Sleep solves everything

Will I ever learn this lesson? Throughout my programming career, I will ruminate on a tricky problem for hours at a time to no avail. Banging my head against a programming problem doesn't help. Time and time again, I find, the next morning, that the problem is trivial and I fix it in short order.

Learning and problem solving are related to sleep. I see the same thing in playing music. I play woodwinds and really enjoy the tricky fast passages common in Baroque Music. Sometimes I will struggle for hours over some awkward fingering that I just can't seem to get. In music, it's called wood shedding: sitting somewhere and playing the same passage over and over until you get it right. Sometimes that works, sometimes it doesn't.

What does work every time? Practicing for a while, moving on to something else and then sleeping. The next morning, I find that performing the complicated or tricky fingering is much easier. If hack at it too much, I reinforce the errors instead of the correct fingering.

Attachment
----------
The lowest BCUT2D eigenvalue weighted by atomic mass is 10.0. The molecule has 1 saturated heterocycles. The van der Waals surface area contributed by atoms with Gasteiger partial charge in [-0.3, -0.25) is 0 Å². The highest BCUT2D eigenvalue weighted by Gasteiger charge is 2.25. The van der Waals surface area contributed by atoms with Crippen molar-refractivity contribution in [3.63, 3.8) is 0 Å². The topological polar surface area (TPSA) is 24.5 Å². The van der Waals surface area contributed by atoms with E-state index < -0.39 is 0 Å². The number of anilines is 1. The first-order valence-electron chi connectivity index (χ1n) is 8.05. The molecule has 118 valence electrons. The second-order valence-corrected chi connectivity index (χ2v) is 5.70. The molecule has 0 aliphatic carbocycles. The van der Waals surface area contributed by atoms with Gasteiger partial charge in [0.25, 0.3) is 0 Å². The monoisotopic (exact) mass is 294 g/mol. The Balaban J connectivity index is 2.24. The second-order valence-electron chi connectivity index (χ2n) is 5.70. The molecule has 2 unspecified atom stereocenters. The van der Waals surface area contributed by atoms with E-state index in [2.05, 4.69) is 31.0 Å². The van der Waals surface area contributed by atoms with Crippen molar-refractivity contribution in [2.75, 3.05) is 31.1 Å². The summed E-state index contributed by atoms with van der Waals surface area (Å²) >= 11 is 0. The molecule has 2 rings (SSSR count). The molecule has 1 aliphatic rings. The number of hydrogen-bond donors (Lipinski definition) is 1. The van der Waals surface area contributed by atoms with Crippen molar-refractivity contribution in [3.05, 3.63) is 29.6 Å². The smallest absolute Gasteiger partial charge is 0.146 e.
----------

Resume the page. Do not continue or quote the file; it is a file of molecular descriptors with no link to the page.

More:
This is so true in programming. Case in point yesterday and today with a problem in the Socorro Middleware. We discovered the problem and I stepped up to fix it. Forty minutes later I submitted my patch only to find that it made the Middleware explode in a completely unrelated place. There seemed to be no logical connection between the work that I did and the failure. I banged my head on that problem for hours and hours pushing myself into a fourteen hour work day.

This morning, I looked at the problematic code and said, “I wonder...”, then spotted the problem, made the trivial fix, pushed the code to github, watched the Jenkins job feed it through the battery of tests and voilĂ  it passed.

 It is a lesson that is hard to learn. Maybe if I were to sleep on it, I'd learn it.